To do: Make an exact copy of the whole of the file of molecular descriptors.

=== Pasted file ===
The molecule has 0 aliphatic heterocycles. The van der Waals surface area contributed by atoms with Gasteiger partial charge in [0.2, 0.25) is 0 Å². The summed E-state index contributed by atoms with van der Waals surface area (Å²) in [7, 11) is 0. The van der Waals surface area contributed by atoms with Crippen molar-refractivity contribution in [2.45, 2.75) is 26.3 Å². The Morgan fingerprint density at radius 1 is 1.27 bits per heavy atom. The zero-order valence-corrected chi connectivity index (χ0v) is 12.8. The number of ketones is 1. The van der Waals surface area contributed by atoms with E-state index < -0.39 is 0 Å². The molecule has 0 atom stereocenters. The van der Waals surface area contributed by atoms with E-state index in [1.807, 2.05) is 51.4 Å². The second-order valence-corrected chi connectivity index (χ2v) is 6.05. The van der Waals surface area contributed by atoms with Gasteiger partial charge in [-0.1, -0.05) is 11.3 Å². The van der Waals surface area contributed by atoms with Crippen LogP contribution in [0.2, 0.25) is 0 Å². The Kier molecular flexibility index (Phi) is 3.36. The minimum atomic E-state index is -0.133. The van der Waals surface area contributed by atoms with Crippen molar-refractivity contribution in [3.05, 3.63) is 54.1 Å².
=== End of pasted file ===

The molecule has 0 aliphatic heterocycles. The van der Waals surface area contributed by atoms with Gasteiger partial charge in [0.2, 0.25) is 0 Å². The summed E-state index contributed by atoms with van der Waals surface area (Å²) in [7, 11) is 0. The van der Waals surface area contributed by atoms with Crippen molar-refractivity contribution in [2.45, 2.75) is 26.3 Å². The Morgan fingerprint density at radius 1 is 1.27 bits per heavy atom. The zero-order valence-corrected chi connectivity index (χ0v) is 12.8. The number of ketones is 1. The van der Waals surface area contributed by atoms with E-state index < -0.39 is 0 Å². The molecule has 0 atom stereocenters. The van der Waals surface area contributed by atoms with E-state index in [1.807, 2.05) is 51.4 Å². The second-order valence-corrected chi connectivity index (χ2v) is 6.05. The van der Waals surface area contributed by atoms with Gasteiger partial charge in [-0.1, -0.05) is 11.3 Å². The van der Waals surface area contributed by atoms with Crippen LogP contribution in [0.2, 0.25) is 0 Å². The Kier molecular flexibility index (Phi) is 3.36. The minimum atomic E-state index is -0.133. The van der Waals surface area contributed by atoms with Crippen molar-refractivity contribution in [3.05, 3.63) is 54.1 Å².